Mechanisms of disease: The hygiene hypothesis revisited

Francisco Guarner, Raphaëlle Bourdet-Sicard, Per Brandtzaeg, Harsharnjit S. Gill, Peter McGuirk, Willem van Eden, James Versalovic, Joel V. Weinstock, Graham A.W. Rook

Research output: Contribution to journalReview articlepeer-review

239 Scopus citations


In industrialized countries the incidence of diseases caused by immune dysregulation has risen. Epidemiologic studies initially suggested this was connected to a reduction in the incidence of infectious diseases; however, an association with defects in immunoregulation is now being recognized. Effector TH1 and TH2 cells are controlled by specialized subsets of regulatory T cells. Some pathogens can induce regulatory cells to evade immune elimination, but regulatory pathways are homeostatic and mainly triggered by harmless microorganisms. Helminths, saprophytic mycobacteria, bifidobacteria and lactobacilli, which induce immunoregulatory mechanisms in the host, ameliorate aberrant immune responses in the setting of allergy and inflammatory bowel disease. These organisms cause little, if any, harm, and have been part of human microecology for millennia; however, they are now less frequent or even absent in the human environment of westernized societies. Deficient exposure to these 'old friends' might explain the increase in immunodysregulatory disorders. The use of probiotics, prebiotics, helminths or microbe-derived immunoregulatory vaccines might, therefore, become a valuable approach to disease.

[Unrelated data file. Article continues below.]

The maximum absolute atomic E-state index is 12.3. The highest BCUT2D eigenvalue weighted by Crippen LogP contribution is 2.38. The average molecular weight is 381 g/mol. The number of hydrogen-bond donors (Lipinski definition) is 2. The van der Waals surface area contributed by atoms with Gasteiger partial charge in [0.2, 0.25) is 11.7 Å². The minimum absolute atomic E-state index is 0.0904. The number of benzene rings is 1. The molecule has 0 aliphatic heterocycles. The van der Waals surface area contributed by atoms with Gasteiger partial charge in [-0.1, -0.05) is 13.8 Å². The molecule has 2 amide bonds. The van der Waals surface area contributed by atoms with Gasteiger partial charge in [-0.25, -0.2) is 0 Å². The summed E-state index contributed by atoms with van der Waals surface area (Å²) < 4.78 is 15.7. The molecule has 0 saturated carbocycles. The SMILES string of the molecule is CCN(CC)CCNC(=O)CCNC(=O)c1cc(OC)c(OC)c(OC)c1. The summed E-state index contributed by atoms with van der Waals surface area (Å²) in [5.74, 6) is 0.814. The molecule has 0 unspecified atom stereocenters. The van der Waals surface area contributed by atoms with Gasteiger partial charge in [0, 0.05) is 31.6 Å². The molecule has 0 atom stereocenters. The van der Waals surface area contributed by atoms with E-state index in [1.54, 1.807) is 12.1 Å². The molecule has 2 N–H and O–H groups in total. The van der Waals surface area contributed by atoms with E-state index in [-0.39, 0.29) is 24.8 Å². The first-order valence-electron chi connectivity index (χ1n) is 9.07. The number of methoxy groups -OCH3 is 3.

Original languageEnglish (US)
Pages (from-to)275-284
Number of pages10
JournalNature Clinical Practice Gastroenterology and Hepatology
Issue number5
StatePublished - May 2006


  • Microbiota
  • Prebiotics
  • Probiotics
  • Regulatory T cells
  • Tolerance

ASJC Scopus subject areas

  • Gastroenterology
  • Hepatology


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